Cramer's 'Mad Money' Recap: Market Changes Tune (Final)

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NEW YORK ( TheStreet) -- "The averages are masking some big changes in the market," Jim Cramer told the viewers of his "Mad Money"TV show Thursday, as he said some of the market's former high fliers and once again ready to roll.

Cramer said much of the market's recent rally was made on the backs of the industrial stocks and fertilizer plays like Caterpillar ( CAT), a stock which he owns for his charitable trust, Action Alerts PLUS, and Potash ( POT). It was also made by the technology stocks, thanks to strength in smartphones and cloud computing.

In recent days however, as many of these high fliers were taking a breather, Cramer said a minor chord in the market, one that was bullish on the safer consumer products names, took over. That of, of course, until today.

Cramer said worries over rising costs at Colgate-Palmolive ( CL) and Procter & Gamble ( PG) have silenced that bull market, sending money flooding back into tech and the industrials.

Cramer said he still likes Caterpillar, which he feels could add another $25 a share, along with Eaton ( ETN) and Potash. In the tech space, Cramer said Netflix ( NFLX) remains on fire, as does chipmaker Qualcomm ( QCOM) and Cirrus Logic ( CRUS).

Also on Cramer's hot list, F5 Networks ( FFIV), which saw its shares pummeled in recent days, and ( CRM).

Rising Commodity Costs

What can investors learn from Procter & Gamble's recent earnings? Plenty, said Cramer. He said while Procter technically delivered an earnings beat, the stock sold off hard as investors worried about the company's rising commodity costs.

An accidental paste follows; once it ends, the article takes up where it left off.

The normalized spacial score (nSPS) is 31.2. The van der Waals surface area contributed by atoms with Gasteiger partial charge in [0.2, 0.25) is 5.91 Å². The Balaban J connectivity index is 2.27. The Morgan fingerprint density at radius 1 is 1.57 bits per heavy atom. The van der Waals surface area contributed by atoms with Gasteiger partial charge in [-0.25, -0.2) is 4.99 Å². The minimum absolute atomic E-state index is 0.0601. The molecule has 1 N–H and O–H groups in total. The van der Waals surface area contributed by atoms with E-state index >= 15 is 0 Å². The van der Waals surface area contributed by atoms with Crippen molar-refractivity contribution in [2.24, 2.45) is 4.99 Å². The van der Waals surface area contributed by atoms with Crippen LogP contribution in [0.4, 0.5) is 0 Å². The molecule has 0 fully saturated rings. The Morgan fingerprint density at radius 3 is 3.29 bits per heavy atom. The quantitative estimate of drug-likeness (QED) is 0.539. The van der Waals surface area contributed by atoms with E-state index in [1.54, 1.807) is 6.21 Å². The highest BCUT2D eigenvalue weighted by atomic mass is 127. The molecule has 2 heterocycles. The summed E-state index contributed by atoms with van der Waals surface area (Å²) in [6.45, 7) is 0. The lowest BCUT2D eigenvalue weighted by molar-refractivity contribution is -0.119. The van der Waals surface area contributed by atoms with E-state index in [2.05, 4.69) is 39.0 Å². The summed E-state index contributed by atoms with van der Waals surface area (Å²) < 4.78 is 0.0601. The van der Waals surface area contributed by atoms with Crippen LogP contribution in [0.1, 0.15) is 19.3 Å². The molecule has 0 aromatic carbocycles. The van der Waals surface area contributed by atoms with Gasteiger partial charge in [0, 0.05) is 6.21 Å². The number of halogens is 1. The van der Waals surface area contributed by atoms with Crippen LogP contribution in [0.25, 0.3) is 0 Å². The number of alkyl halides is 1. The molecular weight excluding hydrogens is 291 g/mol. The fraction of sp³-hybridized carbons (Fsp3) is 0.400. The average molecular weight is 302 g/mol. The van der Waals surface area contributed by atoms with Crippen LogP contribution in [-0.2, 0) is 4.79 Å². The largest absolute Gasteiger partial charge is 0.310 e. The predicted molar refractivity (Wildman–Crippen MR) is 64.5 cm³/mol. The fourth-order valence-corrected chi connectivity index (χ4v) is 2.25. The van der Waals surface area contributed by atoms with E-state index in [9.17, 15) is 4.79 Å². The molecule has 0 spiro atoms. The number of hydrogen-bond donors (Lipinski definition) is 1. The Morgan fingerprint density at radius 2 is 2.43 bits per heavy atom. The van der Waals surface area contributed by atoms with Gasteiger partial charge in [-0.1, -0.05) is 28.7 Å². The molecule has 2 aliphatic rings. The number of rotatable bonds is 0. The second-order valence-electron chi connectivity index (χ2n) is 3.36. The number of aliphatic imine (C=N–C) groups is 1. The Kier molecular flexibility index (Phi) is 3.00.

Cramer said for consumer products companies, it's all about the gross margin, the amount of money the company makes on each sale. And with commodities from grain to metals to oil on the rise, companies like Procter can't raise prices fast enough to offset these rising costs.

According to Cramer, a diversified portfolio now needs to account for rising commodity prices. Cramer said while he likes companies like General Mills ( GIS), Procter and McDonald's ( MCD), these companies will all be held hostage to margin pressures.

As an alternative, Cramer said investors need to consider companies that make commodities, and avoid companies that use them. Stocks like Alcoa ( AA), an Action Alerts PLUS name, and Potash, he said, are two great examples of the former.

Raw Materials Boom

In the "Executive Decision" segment, Cramer once again spoke with Dan DiMicco, CEO of Nucor ( NUE), an Action Alerts PLUS stock that's up 14% since Cramer last spoke with DiMicco on July 22.

DiMicco said that Nucor is a long-term focused company, which is why it has invested over $6 billion into their assets since 2007. He said Nucor now has tremendous leverage, including a low cost structure and a great team of people. That's why the company is able to make money at just 70% capacity utilization. "Imagine what we'll be doing at 91% utilization," he said.

DiMicco also said that he's seeing significant demand for raw materials worldwide, and that demand is being driven by real underlying growth. He said it's a slow, steady process that will take years to reach its former highs, but the markets are all moving in the right direction.

DiMicco also took aim at what he called failed U.S. trade policies that overburden U.S. companies with regulations and lead to distorted trade practices. He said our country needs to fix these issues before they make things even worse.

Cramer continued his support for Nucor, calling himself a "buy, buy, buyer."

Am I Diversified?

Cramer played "Am I Diversified" with callers to see if their portfolios have what it takes. The first caller's portfolio included Yahoo! ( YHOO), Starbucks ( SBUX), Wal-Mart ( WMT), Potash ( POT) and Citigroup ( C).

Cramer said this portfolio was OK, but argued that Wal-Mart and Starbucks could be both considered retail stocks, in which case he would lose Starbucks.

The second caller's top holdings included Annaly Capital Management ( NLY), Macy's ( M), U.S. Steel ( X), McDonald's ( MCD) and Novagold ( NG).

Cramer said this portfolio was diversified.

The third caller had Ford ( F), US Bancorp ( USB), USA Mobility ( USMO), Endo Pharmaceuticals ( ENDP) and Enbridge Energy ( EEP) as their top five stocks.